Between covering the national championship game and the Falcons, Jeff made some time to answer a few questions for us.
The entire world is picking the Falcons, will Jeff follow suit?
BM: Jeff, the Falcons have had an up and down season, but after Saturday night, what is the vibe among the team and the city?
JS: Frankly, most of town was focused more on Georgia in the playoffs than the Falcons. Many fans were disappointed in the regular season and somewhat had started to tune out. But the team played impressively against the Rams – albeit some red zone issues remain – and many are looking forward to this game. I think they suddenly realize the NFC is wide open.
BM: There has been a lot of talk about Steve Sarkisian and the loss of Kyle Shannahan. How has the offense progressed throughout the season, and what is different about this Falcons offense in comparison to last time that the Eagles saw them?
JS: The Falcons’ offense actually didn’t play well at Philly last season. It was one of the team’s worst games. But overall the offense isn’t nearly as productive as a year ago. Some of it can be attributed to opposing defensive coordinators having a year of film to study in offseason. Some is simply poor performance: Offensive line play has dropped off, particularly guard play. Receivers, including Julio Jones, have dropped too many passes.Matt Ryan has been off target at times. Offensive coordinator Steve Sarkisian logically came into this less familiar with his personnel than Kyle Shanahan was in his second season. Sark tends to get a lion’s share of the blame but that’s typical of fans who look for an easy target. There have been some play calls that left you scratching your head but overall I wouldn’t attribute most of the problems to play-calling.
BM: The offense gets a lot of the headlines, but how good is the this Falcons defense?
JS: Really good. They were eighth in points against during the season and just held the Rams, who were averaging 29.9, to 13. They’re tackling against the Rams was almost perfect. I honestly can’t remember a missed tackle. They also were in position on most plays and hit hard, preventing the Rams from accomplishing one of their greatest strengths, which is yards-after-catch. They have been prone at times to giving up big plays in the pass or run game. They also haven’t had many takeaways, which is the greatest decline from a year ago. But they’ve developed a nice pass rush. Vic Beasley was moved back to linebacker because they had injuries back there and he also battled an injury, which accounts for most of his drop in sacks. But he’s back at his usual edge rushing spot now and needs to step it up. A core that includes Beasley, rookie Takk McKinley, Adrian Clayborn, Grady Jarrett and others have given the team a solid rush.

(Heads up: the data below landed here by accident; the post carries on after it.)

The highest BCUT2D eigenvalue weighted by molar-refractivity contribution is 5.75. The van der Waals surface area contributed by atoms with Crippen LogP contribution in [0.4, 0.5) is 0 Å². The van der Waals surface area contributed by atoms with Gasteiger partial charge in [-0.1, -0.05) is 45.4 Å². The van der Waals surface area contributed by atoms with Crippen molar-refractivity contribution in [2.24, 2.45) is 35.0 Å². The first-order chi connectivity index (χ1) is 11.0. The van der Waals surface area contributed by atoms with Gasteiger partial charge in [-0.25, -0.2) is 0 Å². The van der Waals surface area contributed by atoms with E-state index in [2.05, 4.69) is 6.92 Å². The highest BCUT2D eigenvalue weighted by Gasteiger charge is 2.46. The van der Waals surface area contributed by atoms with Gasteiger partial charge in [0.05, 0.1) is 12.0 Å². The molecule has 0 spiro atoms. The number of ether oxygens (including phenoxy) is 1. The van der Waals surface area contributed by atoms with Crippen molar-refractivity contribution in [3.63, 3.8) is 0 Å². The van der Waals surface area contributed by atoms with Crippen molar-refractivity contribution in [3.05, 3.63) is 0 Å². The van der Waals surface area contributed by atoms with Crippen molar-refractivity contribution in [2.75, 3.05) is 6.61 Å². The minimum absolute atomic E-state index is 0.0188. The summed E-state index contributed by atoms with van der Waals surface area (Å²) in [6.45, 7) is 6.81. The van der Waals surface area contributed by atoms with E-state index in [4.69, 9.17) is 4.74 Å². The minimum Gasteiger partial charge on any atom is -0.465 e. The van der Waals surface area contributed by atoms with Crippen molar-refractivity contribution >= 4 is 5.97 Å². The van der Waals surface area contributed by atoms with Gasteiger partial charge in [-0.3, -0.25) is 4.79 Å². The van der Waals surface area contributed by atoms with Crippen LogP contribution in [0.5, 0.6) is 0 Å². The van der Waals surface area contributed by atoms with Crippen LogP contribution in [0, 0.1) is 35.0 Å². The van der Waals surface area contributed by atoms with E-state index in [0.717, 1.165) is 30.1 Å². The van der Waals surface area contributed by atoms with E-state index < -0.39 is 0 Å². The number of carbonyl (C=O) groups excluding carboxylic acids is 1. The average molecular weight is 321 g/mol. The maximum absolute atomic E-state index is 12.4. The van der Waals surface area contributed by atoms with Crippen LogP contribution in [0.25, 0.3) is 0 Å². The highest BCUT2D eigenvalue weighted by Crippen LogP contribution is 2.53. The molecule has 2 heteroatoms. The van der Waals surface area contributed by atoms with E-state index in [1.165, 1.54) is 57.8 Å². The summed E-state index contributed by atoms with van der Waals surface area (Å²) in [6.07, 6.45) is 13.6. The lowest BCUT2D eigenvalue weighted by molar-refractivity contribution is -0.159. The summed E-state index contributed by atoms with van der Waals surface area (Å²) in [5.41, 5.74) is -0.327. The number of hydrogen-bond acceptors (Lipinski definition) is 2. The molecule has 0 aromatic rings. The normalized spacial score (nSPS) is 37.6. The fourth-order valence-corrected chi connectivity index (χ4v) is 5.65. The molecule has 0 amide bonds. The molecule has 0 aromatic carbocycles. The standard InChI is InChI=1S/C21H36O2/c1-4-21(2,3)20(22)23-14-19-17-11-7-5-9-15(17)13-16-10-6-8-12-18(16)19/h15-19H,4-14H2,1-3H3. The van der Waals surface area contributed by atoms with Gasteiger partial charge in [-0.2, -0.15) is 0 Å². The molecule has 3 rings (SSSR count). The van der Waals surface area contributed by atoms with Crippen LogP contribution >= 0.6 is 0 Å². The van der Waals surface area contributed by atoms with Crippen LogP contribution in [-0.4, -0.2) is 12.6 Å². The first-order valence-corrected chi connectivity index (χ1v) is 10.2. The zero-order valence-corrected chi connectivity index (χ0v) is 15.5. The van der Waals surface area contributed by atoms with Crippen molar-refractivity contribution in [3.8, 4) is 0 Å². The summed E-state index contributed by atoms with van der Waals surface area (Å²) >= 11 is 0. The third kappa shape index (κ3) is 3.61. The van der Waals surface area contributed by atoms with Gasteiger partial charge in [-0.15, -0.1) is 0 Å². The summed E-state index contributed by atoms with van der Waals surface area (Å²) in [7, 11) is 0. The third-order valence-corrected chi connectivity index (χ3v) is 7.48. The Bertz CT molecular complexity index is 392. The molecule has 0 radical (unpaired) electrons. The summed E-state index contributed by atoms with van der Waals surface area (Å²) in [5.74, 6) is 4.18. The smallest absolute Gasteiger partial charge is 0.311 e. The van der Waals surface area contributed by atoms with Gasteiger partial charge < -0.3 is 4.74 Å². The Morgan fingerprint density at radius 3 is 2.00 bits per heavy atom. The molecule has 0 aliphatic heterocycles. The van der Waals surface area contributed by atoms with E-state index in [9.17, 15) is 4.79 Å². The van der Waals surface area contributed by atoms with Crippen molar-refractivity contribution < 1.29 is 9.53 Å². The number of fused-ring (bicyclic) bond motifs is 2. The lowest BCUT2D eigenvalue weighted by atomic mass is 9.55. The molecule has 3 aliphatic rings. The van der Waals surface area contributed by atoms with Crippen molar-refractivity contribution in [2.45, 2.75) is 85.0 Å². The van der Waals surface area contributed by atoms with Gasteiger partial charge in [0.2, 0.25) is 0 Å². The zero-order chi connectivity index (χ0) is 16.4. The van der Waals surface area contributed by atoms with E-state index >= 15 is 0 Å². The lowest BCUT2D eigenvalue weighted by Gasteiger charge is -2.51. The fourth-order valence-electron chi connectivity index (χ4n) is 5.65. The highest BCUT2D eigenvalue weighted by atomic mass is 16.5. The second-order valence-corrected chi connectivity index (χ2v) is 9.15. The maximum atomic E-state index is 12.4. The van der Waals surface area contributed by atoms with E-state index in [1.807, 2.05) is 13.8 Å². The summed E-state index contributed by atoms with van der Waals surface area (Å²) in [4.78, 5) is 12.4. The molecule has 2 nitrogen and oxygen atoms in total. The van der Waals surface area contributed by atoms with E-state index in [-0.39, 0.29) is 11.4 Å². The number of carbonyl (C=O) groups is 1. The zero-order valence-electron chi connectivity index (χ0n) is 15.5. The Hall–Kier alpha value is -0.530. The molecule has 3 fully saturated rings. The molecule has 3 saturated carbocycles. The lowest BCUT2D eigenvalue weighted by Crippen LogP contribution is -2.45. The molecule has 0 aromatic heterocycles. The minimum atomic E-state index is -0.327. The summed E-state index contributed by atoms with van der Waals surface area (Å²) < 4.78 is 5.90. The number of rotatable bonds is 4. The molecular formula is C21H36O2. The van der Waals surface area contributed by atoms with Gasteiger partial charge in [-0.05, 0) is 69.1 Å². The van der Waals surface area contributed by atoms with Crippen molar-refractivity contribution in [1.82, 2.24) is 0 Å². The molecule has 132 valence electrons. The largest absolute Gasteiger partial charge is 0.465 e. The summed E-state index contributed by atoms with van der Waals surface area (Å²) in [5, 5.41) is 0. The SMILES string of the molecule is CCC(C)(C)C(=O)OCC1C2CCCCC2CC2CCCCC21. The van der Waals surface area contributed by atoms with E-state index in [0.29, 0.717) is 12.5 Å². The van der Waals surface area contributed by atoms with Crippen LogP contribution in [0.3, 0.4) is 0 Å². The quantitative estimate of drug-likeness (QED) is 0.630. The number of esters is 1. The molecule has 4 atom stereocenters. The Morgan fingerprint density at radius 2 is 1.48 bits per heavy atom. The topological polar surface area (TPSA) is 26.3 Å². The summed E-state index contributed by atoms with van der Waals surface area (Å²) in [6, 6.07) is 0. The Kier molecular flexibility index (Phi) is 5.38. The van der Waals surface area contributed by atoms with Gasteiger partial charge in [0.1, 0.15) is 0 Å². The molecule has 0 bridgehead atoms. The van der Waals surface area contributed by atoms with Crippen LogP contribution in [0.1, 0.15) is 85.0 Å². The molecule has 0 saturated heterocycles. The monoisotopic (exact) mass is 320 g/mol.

BM: What should Eagles fans fear most come Saturday?
JS: I really don’t think Nick Foles is a bad quarterback but it seems safe to say he’s not as productive as Carson Wentz. So my biggest concern as an Eagles’ fans would be simply: Can Philly score enough points to win this game? Can they score 20? I’m not sure about that. The other thing would be the intangible of playoff experience. The Falcons had a lot of ups/downs this season but they looked like a veteran playoff team against a young L.A. team last week. It will be interesting to see if it looks the same this week.
BM: Without Carson Wentz most people have written the Eagles off, what is your opinion on the Eagles now that Wentz is no longer under center?
JS: I wouldn’t write them off, per se, because they’re still a really good team. But they’re going to have to win games mostly with defense, special teams and turnovers. It can happen. The NFC is wide open. The playoffs opened with the conference having a lot of good teams – Vikings, Rams, Saints, Panthers, Eagles, Falcons – but no great ones. They’re all potential “field goal” games. Home field also is key. Miserable weather helps Philly because it slows down the better offensive teams.
BM: In the end, how do you see this game playing out?